I am writing a new book: The Arcs: Bending Justice Toward Love. This is the Prologue that I have written for the book. It explains the urgent message that the new book delivers.
In the book I talk about the need to be aware of the model of justice we choose. There is a connection between (a) punitive justice that teaches it is moral to harm others so long as the harm done is proportional to the harm experienced and (b) the sustained violence in the world.
Peace in the world, protection of our environment, the elimination of deep pockets of poverty, ending systemic racism, these are all difficult to achieve so long as punitive justice is the norm—our system of justice acts as a barrier to peace and connection. The system we are immersed in does not support the outcomes we hope to achieve.
Until we have a viable alternative, punitive justice is our only choice. I have spent over 30 years working on Unitive Justice. It offers a blueprint for a parallel model of justice based on the moral principle of lovingkindness.
Unitive justice is a locally initiated and locally owned model of justice that creates justice based on values, equality, connection, mutually beneficial outcomes, honesty, trust, co-creativity, and unity. Unitive Justice is a system that supports achieving peace and a better world for future generations.
Justice matters and we have a choice!
BENDING THE ARC OF JUSTICE TOWARD LOVE
By Sylvia Clute
Copyright © 2018 by Sylvia Clute
From System Blindness to System Change
Some conditions are so pervasive that we don’t recognize
they exist. It is said that fish, for example, don’t know that they live in
water. They have no concept of what it is like to not be in water, so they have
nothing with which water can be compared.
For many of us, the punitive model of justice is like water is to fish—pervasive and unquestioned. Where it begins and where it ends is unclear. Punitive justice is, of course, the fabric of the criminal court system, but it is also the substance of many school disciplinary rules and corporate personnel policies. It has been practiced in many households for generations.
Our understanding of justice is based largely on past experience—retribution and revenge is the only type of justice that many of us have learned. Textbooks and media sources teach us—explicitly and implicitly—that the punitive model is how justice operates, suggesting that another choice is not available. These messages are reinforced by a multitude of religious teachings that provide punitive justice with moral legitimacy, even though this requires de-emphasizing spiritual teachings based on lovingkindness, such as the Golden Rule and “love your enemies.”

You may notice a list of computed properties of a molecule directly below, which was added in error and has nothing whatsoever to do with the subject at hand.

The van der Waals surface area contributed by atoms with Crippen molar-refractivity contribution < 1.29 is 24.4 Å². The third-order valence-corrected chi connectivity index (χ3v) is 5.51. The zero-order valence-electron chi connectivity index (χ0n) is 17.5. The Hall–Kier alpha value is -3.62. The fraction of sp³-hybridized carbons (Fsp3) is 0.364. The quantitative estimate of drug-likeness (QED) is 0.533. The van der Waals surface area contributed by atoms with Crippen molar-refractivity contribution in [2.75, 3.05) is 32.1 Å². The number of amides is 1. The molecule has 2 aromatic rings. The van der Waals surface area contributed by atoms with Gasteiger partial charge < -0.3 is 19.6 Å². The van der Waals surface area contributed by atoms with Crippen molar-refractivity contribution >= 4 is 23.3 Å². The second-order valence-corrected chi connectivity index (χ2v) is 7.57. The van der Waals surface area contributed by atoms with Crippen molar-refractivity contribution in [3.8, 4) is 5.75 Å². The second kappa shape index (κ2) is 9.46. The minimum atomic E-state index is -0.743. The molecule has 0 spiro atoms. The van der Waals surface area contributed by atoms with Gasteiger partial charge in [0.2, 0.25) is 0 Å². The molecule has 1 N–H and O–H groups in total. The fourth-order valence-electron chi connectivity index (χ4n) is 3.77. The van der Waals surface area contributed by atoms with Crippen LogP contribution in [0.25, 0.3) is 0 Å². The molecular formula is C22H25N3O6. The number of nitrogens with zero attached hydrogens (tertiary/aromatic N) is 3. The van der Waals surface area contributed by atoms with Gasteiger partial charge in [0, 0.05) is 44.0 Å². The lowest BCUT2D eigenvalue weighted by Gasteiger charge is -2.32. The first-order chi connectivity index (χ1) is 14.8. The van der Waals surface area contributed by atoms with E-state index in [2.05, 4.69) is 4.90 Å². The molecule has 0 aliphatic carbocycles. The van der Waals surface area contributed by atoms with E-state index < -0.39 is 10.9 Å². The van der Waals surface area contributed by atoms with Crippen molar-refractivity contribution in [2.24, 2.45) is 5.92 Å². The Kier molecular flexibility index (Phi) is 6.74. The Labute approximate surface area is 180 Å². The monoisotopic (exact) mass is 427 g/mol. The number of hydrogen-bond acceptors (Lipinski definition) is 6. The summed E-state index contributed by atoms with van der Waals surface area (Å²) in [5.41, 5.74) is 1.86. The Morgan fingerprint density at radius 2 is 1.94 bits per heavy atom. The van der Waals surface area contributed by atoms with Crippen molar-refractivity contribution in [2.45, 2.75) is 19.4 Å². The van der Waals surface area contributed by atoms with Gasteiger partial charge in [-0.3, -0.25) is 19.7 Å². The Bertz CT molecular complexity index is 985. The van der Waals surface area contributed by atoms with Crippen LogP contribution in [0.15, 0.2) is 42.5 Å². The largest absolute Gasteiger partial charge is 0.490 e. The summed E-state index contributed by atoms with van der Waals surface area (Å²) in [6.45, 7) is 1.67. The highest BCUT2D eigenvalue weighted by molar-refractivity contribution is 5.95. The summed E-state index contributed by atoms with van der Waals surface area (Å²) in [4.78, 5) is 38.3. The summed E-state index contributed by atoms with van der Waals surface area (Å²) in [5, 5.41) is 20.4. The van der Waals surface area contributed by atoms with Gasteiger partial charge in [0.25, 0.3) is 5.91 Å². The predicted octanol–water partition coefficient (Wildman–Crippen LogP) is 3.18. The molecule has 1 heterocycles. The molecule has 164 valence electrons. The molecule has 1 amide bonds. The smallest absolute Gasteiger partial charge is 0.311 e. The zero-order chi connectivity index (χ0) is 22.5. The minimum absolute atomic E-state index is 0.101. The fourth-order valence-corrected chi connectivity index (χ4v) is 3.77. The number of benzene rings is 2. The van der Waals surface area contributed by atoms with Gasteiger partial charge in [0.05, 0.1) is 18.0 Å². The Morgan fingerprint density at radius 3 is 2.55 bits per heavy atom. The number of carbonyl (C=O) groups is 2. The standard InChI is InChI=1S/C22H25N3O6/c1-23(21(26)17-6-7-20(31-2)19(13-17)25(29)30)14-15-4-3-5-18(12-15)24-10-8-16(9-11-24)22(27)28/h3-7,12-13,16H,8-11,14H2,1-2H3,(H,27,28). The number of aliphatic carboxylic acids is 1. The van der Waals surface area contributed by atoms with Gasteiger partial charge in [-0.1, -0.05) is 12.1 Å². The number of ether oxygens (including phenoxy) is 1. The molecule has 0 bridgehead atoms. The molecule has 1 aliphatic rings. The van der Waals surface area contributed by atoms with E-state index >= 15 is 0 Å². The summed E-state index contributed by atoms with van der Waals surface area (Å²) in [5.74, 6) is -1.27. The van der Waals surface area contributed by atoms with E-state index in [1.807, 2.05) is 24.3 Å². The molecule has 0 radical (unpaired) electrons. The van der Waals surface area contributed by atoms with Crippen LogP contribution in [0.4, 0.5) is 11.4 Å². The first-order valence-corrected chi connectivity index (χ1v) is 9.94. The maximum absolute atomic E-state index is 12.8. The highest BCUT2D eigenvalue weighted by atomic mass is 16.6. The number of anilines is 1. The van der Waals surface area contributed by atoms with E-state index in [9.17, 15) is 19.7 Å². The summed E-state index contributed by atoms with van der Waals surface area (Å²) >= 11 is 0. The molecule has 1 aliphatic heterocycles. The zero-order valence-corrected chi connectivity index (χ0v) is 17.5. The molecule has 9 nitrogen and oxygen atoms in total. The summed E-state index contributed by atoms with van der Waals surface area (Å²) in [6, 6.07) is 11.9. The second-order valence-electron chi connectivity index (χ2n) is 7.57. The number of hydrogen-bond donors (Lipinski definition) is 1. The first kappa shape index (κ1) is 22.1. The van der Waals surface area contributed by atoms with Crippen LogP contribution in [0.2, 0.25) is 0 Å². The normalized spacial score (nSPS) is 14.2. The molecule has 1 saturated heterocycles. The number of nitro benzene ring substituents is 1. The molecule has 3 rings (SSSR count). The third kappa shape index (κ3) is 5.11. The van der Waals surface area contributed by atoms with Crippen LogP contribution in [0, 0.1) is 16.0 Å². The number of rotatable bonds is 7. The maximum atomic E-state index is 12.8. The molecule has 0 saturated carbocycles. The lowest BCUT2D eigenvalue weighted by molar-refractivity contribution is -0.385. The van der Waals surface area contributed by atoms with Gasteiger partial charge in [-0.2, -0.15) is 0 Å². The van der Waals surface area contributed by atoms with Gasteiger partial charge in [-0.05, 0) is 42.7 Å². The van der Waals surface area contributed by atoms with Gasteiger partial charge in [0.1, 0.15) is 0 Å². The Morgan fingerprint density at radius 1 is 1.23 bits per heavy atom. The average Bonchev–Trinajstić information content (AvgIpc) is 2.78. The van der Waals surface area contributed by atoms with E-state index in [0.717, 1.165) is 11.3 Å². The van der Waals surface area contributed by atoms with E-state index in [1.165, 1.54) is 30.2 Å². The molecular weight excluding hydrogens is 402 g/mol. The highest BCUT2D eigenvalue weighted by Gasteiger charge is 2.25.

Outside of television, movies and media, many of us never encounter the legal system directly. When we do, whether we are the one charged with a crime or one of the enforcers, we are unlikely to question how it operates. Like water and fish, all of our lives we swim in a punitive culture. We accept what our courts do as normal and unremarkable. Moreover, the complexity of the justice system obscures its inner workings, as do often-repeated and simplified narratives about the system, like “justice is blind,” and “the punishment fits the crime.”
If someone unfamiliar with our systems were to land on Earth and observe our culture without any preconceptions, they would see retributive justice reflected in nearly everything and everywhere. Retributive justice is a defining characteristic of Western culture. It helps explain how the West conquered the East, North and South, and how conditions like slavery, Native American genocide, segregation and now, mass incarceration, have been made legal.
How does such a system persist? A widespread condition of system blindness is necessary for it to do so. System blindness keeps us from being aware that we are embedded in a system, or understanding how it operates. Our system blindness enables us to believe that justice is good, or supposed to be good, even when our personal experience with the justice system harms us and harms others.